Fulton residents want more unified downtown area

By Adam Armour/The Itawamba County Times

What does downtown Fulton need to make it better?

More lighting? Better sidewalks? A stronger tie-in with the community college? According to a group of more than 30 Fulton residents and officials, the answer is “all of the above.”

Last week, Fulton officials hosted a special public meeting with the Mississippi State-based non-profit planning group, the Carl Small Town Center (CSTC), which previously helped in planning the downtown Playgarden Park, to help determine what, if any, improvements should be made to the downtown area. During the hour-long meeting, attendees voiced their opinions of what they loved and didn’t love about Fulton’s downtown.

The meeting started with a striking visual: A large panoramic view of Fulton’s downtown. The series of photographs stretched around the perimeter of the Fulton board room twice and provided a way for attendees to indicate areas of note.

According to CSTC Director John Poros, who headed the meeting, the panorama was important to assessing the downtown area as a whole.

“Although you’ve seen your downtown every day, I’m sure you’ve never seen it all as one piece and kind of understood what this part of your community looks like as a singular experience,” he said.

Among the suggestions made during the meeting was a call for increased lighting throughout the area, which most seemed to think would make downtown more inviting.

“I think we need to look at redoing the lighting all the way from Senter’s Drug Store down to the Tombigbee Waterway,” said Mayor Paul Walker, who added that foot traffic in the area might increase if downtown looked more inviting.

One of the major talking points of the meeting was the stretch at the intersection of Access Road and Main Street up to the Itawamba Community College campus. In addition to inadequate lighting and a lack of sidewalks, most seem to believe there is no unifying aesthetics within that area, the community college and the downtown area.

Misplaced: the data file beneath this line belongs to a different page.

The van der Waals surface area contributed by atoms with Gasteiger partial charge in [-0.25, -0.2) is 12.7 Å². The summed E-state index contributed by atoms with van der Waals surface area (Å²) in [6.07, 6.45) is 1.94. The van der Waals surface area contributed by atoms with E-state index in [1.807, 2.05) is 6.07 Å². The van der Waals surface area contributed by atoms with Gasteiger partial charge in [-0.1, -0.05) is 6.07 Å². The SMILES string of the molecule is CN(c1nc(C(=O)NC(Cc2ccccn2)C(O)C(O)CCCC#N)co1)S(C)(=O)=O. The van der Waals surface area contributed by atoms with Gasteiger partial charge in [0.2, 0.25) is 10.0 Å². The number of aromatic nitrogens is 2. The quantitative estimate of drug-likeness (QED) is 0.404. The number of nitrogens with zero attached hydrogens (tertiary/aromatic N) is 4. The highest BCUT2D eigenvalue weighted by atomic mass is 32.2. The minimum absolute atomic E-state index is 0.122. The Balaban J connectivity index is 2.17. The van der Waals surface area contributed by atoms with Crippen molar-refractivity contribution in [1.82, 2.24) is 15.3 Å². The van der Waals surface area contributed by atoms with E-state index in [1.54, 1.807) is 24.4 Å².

Chip Mills, head of local interest group the Fulton Development Volunteers, said that the walking track along the waterway, called the Tenn-Tom Trail, is a popular draw, but there is no easy way to reach the track from downtown Fulton. He said tying the walking track into the downtown area should be a priority.

“Maybe it doesn’t feel like part of downtown right now, but perhaps it could,” Mills said.

Mills expressed a dissatisfaction with the transition from the downtown area into the ICC campus.

“Visually, it’s disjointed; there’s no connection between the two,” he said. “You don’t feel drawn to come downtown if you’re a community college student.”

Additionally, he expressed an interest in tying the downtown area to the Jamie Whitten Center, possibly by utilizing the walking track.

“Those two dots could be connected,” Mills said.

Talks of unifying the downtown area, ICC campus and the walking track began last year when the city began planning the creation of a boulevard along Main Street between the walking track and community college. Planned features included sidewalks, lighting and an eight-foot greenery area running down the middle of Main Street.

During the meeting, Walker expressed his interest in continuing work on the boulevard, which he claimed would help tie everything together and make the area much more inviting to foot traffic.

“I think that would give us a great new look for that whole area,” Walker said.

Alderman Hayward Wilson offered a completely new suggestion: Add lighting and sidewalks for Hill Street, which runs from the college into the downtown area and sees a lot of foot traffic, but has no formal walkways.

Wilson said when he was growing up, he used to walk down that road daily.

“It never was lit properly,” Wilson said. “If you look at it today, it really needs a nice sidewalk … A lot of students come up that way; they need a well-lit area.”

In the end, Poros thanked the crowd for their participation and said the suggestions would influence the group’s designs for the area as they move forward.

“We want to gain as much community participation in this as we can before we start to draw something or go down the wrong path,” Poros said.


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